'American Crime' Star Regina King Says Season 2 Will Be "Wildly Different," But It Should Be Just As Riveting
Last September, it came as a bit of a shock when Regina King took home an Emmy for her performance as Aliyah Shadeed on ABC's American Crime. American Horror Story: Freak Show's Sarah Paulson was considered to be a lock in the Supporting Actress in a Limited Series category, but King was ultimately the winner, which even surprised the actor herself. As American Crime Season 2 approaches, her performance as a new character is definitely something to look forward to, and this time around, the whole cast may be more prepared for awards recognition. As King explains in an interview with Bustle, when they first signed onto the series, they didn't really consider the type of acclaim it would receive. "I think everyone would agree, when it comes to using that word 'Emmy-worthy material,' we don't really know what that is," she says. "But as far as feeling like it was something special? Absolutely."
King gives the lion's share of the credit for that to creator John Ridley, the Oscar-winning screenwriter behind 12 Years A Slave . "I actually didn't come aboard until the third episode," King says of joining American Crime. "When they reached out to me about doing the show, they sent the pilot for me to see, but they had not sent a script. So I watched the pilot and I was just floored. I felt like I wanted to know more about these people, I wanted to know more about this crime, I had this sinking feeling in my stomach — all of those things that are the reasons you go to the movies or watch a show."
Like FX's American Horror Story or HBO's True Detective, American Crime is an anthology series, so it will be telling an entirely new story in Season 2. It will also retain much of its main cast for the second iteration. In addition To King, stars Felicity Huffman and Timothy Hutton are both back, as well as supporting players Richard Cabral, Lily Taylor, and Elvis Nolasco. Season 2 will shift the focus from urban California to suburban Indiana, and instead of a murder, the crime in question will center on a student who accuses members of his private school's basketball team of sexual assault.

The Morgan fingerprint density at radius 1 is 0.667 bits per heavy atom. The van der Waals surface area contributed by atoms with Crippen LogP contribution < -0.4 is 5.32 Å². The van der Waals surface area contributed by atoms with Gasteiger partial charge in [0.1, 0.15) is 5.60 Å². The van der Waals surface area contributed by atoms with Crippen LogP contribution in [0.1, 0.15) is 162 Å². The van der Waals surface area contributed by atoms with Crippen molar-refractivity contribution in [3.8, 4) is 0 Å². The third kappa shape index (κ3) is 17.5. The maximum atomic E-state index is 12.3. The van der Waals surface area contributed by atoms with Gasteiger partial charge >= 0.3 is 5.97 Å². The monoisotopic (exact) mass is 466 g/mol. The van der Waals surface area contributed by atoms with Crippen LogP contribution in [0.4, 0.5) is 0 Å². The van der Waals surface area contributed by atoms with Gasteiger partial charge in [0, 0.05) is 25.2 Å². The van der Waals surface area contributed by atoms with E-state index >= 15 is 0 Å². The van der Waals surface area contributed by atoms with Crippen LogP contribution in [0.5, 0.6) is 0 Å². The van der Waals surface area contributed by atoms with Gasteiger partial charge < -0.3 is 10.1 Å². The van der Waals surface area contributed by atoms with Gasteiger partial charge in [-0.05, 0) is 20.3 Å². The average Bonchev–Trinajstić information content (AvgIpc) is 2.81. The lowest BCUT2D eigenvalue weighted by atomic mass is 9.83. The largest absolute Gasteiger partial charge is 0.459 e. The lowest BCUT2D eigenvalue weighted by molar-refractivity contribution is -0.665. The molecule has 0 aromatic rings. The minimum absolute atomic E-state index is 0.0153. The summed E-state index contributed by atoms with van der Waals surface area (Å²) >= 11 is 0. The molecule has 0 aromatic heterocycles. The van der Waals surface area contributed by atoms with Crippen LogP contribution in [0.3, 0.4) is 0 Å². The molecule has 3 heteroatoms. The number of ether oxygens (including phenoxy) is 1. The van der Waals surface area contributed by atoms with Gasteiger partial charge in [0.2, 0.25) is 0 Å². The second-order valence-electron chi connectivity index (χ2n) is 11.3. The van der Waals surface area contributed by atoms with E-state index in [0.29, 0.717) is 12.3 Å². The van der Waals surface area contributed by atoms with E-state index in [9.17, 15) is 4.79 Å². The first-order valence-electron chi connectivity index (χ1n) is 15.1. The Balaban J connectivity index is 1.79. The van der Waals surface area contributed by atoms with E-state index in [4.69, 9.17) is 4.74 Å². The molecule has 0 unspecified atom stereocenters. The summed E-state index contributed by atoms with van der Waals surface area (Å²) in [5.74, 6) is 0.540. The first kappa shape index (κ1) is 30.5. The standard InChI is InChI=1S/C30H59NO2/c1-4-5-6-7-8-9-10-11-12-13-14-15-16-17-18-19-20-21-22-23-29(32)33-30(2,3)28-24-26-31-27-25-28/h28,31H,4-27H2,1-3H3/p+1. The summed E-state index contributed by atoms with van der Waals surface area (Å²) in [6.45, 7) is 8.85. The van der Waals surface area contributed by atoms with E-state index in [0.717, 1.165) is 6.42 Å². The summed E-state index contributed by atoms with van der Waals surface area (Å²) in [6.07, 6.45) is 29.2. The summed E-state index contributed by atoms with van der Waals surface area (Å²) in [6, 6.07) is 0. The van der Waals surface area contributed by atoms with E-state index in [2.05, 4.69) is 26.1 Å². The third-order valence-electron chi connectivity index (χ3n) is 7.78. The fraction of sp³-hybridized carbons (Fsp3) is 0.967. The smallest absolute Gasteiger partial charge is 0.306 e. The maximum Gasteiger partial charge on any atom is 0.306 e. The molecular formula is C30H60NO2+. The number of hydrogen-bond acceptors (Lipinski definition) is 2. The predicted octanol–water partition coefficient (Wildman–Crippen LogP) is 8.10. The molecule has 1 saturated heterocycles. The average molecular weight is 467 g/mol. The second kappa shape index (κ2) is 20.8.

"Pretty much everything about it will be wildly different," King says about the new season. "It definitely feels like a different world. It's a little more open ... it's a little shinier, if that makes sense. Because you're dealing with people who are more affluent than the characters that were in Season 1. They're people that are probably more successful, a little more corporate."
One of those "shiny" new characters is King's Terri Lacroix, the mother of a basketball player accused of sexual assault. When I ask if audiences will still be able to identify with these more "affluent" and "corporate" characters, King explains, "I think probably even more so because it's more mainstream TV. One of the things that was very interesting about [Season 1] was all of those characters and the way we all looked — you don't see those people on network television during primetime hours. These people you see more often on TV, but you don't see this subject matter that we're dealing with in Season 2." The actress identifies that facet as being the sole connective tissue between the two seasons: "It's still dealing with subject matter that is not usually discussed."
If you missed out on American Crime Season 1, don't worry. Since it is an anthology show, there's no catching up required before diving into Season 2. "You do not need to know anything about the first season," King assures potential viewers. But the new season should be extra rewarding for returning fans: "For anyone that was moved in Season 1, they will continue to be moved because this subject matter is, I think, even more sensitive than last season since we're talking about kids in high school."
Another bonus for veteran watchers will be getting to see the talented cast inhabit entirely new roles. "For those [actors] that were with Season 1, we all look and feel and move and carry ourselves so much differently: Felicity, Tim, Elvis, Richard, and myself, coming into Season 2," King says. "That's going to be very intriguing for those that followed Season 1, just to see us as totally different people — visually, physically. I think that is gonna be exciting."
Between her Emmy victory and being a series regular on two thought-provoking dramas, American Crime and The Leftovers, simultaneously, King is experiencing something of a career high. "I couldn't be more elated to be doing two shows that are so provocative and so emotionally driven," she says. "As an actor, you don't always get lucky enough to do one, let alone two at the same time. So sometimes I kind of pinch myself like, 'Look at you, little miss thing. Look at you.' And now an Emmy! Good stuff."
With the weight of an Emmy win behind it, hopefully more viewers will seek out American Crime in its second season. Whether you're tuning in for the first time or coming back for more, the ABC series will return to address important new issues in a riveting way on Wednesday, Jan. 6 at 10 p.m.
Images: Ryan Green, Bob D'Amico/ABC